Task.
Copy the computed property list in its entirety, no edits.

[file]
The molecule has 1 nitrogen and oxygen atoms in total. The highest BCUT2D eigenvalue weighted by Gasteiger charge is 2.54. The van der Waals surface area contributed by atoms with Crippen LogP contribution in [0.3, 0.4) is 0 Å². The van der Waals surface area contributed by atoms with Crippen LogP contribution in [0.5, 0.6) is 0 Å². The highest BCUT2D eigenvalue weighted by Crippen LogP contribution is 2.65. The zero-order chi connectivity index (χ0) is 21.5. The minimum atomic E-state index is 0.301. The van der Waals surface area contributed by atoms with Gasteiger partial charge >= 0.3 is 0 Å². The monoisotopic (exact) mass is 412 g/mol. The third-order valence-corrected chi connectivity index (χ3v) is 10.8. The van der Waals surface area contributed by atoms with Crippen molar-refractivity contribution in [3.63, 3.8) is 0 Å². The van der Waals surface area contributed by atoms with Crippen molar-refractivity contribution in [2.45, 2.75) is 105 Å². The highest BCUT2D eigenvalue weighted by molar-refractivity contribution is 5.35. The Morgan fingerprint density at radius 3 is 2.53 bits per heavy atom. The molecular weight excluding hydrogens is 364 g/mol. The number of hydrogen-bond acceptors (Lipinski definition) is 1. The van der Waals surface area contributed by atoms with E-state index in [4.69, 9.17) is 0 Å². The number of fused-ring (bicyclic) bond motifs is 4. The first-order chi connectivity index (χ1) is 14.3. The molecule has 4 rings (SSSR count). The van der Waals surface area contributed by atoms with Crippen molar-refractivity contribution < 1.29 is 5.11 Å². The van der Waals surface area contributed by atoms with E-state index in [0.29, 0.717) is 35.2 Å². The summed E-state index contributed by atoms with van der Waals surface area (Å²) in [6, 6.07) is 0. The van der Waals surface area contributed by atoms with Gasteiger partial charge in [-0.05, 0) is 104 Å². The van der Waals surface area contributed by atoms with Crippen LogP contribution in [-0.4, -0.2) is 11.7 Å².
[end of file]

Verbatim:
The molecule has 1 nitrogen and oxygen atoms in total. The highest BCUT2D eigenvalue weighted by Gasteiger charge is 2.54. The van der Waals surface area contributed by atoms with Crippen LogP contribution in [0.3, 0.4) is 0 Å². The van der Waals surface area contributed by atoms with Crippen LogP contribution in [0.5, 0.6) is 0 Å². The highest BCUT2D eigenvalue weighted by Crippen LogP contribution is 2.65. The zero-order chi connectivity index (χ0) is 21.5. The minimum atomic E-state index is 0.301. The van der Waals surface area contributed by atoms with Gasteiger partial charge >= 0.3 is 0 Å². The monoisotopic (exact) mass is 412 g/mol. The third-order valence-corrected chi connectivity index (χ3v) is 10.8. The van der Waals surface area contributed by atoms with Crippen molar-refractivity contribution in [3.63, 3.8) is 0 Å². The van der Waals surface area contributed by atoms with Crippen molar-refractivity contribution in [2.45, 2.75) is 105 Å². The highest BCUT2D eigenvalue weighted by molar-refractivity contribution is 5.35. The Morgan fingerprint density at radius 3 is 2.53 bits per heavy atom. The molecular weight excluding hydrogens is 364 g/mol. The number of hydrogen-bond acceptors (Lipinski definition) is 1. The van der Waals surface area contributed by atoms with E-state index in [4.69, 9.17) is 0 Å². The number of fused-ring (bicyclic) bond motifs is 4. The first-order chi connectivity index (χ1) is 14.3. The molecule has 4 rings (SSSR count). The van der Waals surface area contributed by atoms with Crippen molar-refractivity contribution < 1.29 is 5.11 Å². The van der Waals surface area contributed by atoms with E-state index in [0.29, 0.717) is 35.2 Å². The summed E-state index contributed by atoms with van der Waals surface area (Å²) in [6, 6.07) is 0. The van der Waals surface area contributed by atoms with Gasteiger partial charge in [-0.05, 0) is 104 Å². The van der Waals surface area contributed by atoms with Crippen LogP contribution in [-0.4, -0.2) is 11.7 Å².